I struggle with finding the balance between communicating in a direct and concise way that is what I feel is immediately understandable to the person I am talking to while also being considered correct to everyone else who could possibly read it. I sometimes feel like the best manners are to communicate on whatever level the conversation is at, but will stop doing that here, because it side tracked the conversation and added noise.

So that's what my whole meta conversation was about, that struggle or nuance within online manners. I did not mean to be rude or anything like that, I was mostly thinking about it as a kind of funny thing, like "Oh, look at the funny direction this conversation could go next." Within the other domains I think in, the idea that there are multiple levels is taken as a given, and it's usually considered best to be at the minimal level of abstraction to solve a problem. But I was was very wrong and misjudged the problem from "try to get someone to realize they might be making a mistake" to that plus "don't say anything that could be seen as an over simplification by other people."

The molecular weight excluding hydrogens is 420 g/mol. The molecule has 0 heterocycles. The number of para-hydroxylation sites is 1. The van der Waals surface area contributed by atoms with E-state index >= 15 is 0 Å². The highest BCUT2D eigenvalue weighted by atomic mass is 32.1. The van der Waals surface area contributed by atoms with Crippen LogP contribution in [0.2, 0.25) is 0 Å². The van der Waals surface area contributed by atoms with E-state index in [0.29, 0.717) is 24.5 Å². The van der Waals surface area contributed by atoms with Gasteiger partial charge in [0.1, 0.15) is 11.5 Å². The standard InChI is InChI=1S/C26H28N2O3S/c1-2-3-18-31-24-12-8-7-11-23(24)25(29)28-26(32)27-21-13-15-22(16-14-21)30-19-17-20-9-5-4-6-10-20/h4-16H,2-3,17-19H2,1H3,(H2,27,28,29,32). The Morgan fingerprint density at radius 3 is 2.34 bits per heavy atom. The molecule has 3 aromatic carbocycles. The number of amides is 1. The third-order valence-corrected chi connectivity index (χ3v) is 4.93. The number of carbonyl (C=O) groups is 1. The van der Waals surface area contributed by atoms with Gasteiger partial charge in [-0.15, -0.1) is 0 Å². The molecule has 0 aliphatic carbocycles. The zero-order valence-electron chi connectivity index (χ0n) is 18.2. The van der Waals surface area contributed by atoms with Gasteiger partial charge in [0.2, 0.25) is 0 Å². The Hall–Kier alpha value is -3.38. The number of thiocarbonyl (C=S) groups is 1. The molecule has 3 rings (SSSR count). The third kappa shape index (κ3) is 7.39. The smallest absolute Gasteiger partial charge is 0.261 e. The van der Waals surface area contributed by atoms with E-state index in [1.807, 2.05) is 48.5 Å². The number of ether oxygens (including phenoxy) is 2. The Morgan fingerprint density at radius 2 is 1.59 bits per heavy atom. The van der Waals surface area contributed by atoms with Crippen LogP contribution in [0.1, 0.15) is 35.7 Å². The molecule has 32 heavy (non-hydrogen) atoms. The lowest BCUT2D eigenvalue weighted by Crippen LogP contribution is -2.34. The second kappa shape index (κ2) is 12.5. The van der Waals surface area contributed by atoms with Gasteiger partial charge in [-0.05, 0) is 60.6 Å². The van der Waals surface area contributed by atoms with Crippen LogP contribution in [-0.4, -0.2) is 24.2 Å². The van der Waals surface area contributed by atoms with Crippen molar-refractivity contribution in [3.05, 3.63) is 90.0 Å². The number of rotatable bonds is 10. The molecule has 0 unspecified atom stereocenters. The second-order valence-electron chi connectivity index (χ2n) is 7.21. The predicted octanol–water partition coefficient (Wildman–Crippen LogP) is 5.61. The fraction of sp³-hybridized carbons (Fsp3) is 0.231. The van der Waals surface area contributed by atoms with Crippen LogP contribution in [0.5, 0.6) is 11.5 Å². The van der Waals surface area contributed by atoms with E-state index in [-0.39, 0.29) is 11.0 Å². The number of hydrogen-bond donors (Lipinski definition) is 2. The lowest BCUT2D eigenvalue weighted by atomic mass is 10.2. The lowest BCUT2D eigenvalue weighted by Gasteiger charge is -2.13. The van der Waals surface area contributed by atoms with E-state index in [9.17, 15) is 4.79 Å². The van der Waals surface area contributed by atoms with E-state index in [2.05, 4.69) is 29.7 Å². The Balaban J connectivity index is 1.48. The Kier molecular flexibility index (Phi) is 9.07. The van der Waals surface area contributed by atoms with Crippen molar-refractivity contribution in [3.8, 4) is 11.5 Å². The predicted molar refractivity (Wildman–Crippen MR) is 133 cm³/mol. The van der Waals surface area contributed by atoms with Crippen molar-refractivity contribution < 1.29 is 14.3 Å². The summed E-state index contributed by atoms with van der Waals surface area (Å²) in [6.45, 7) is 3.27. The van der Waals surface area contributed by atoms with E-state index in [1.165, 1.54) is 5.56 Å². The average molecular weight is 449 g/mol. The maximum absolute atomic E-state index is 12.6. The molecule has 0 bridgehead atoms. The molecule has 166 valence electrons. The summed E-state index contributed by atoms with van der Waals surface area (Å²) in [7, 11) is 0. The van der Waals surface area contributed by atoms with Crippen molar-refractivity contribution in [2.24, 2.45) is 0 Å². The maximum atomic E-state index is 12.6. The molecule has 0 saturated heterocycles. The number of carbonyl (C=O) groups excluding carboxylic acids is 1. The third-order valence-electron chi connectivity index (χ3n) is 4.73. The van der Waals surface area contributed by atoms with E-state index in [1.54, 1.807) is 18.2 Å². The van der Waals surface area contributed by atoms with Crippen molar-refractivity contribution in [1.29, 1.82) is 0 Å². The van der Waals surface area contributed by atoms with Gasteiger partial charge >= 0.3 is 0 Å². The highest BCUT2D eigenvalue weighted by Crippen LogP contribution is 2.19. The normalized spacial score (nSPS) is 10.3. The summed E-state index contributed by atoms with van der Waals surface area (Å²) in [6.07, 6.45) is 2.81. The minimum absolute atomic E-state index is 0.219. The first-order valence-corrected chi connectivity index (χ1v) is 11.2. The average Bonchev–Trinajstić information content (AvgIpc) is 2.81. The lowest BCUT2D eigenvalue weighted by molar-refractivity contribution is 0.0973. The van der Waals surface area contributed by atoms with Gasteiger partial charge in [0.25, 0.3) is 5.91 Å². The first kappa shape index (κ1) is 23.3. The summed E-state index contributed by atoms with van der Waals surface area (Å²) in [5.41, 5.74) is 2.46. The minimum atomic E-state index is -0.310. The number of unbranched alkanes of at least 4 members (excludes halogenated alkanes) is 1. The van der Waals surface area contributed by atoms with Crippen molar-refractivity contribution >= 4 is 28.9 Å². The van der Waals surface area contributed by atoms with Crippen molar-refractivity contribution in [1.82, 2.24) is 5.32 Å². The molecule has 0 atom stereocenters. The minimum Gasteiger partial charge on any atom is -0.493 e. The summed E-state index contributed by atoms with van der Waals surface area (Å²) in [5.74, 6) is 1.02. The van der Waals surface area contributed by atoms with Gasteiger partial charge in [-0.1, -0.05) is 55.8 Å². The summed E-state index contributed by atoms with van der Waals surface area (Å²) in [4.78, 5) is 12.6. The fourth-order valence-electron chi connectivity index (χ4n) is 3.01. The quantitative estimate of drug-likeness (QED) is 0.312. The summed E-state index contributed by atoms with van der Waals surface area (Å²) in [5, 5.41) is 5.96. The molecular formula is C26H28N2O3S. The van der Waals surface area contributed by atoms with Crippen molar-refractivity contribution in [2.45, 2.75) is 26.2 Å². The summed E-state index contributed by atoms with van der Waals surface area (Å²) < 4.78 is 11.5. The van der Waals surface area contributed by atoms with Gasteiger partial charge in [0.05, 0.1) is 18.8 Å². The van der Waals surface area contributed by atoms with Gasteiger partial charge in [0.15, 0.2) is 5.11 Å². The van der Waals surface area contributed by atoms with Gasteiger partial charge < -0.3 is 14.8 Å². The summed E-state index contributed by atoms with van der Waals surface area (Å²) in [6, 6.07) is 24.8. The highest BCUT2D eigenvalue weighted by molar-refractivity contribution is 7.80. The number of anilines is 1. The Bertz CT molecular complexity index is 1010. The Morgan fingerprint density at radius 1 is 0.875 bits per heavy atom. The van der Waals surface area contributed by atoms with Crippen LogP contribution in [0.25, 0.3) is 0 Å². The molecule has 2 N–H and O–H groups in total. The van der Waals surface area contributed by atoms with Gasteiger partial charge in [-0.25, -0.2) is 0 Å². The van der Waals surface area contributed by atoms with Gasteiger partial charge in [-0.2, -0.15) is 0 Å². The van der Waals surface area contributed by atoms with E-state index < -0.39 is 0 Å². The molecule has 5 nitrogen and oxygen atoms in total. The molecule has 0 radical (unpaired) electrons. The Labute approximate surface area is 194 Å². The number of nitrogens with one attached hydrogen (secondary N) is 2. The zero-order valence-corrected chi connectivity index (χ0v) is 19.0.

I also apologize for being self indulgent with tangents about the meta conversation, cognitive styles, and our evolving culture and manners online, I need to keep those discussions elsewhere and not be off topic in a sailing community. Here they are just noise, especially because the playful and dispassionate tone I intended did not come through.

So... I'm sending happy vibes. Yes. You are right.
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Old 12-02-2012, 14:17   #45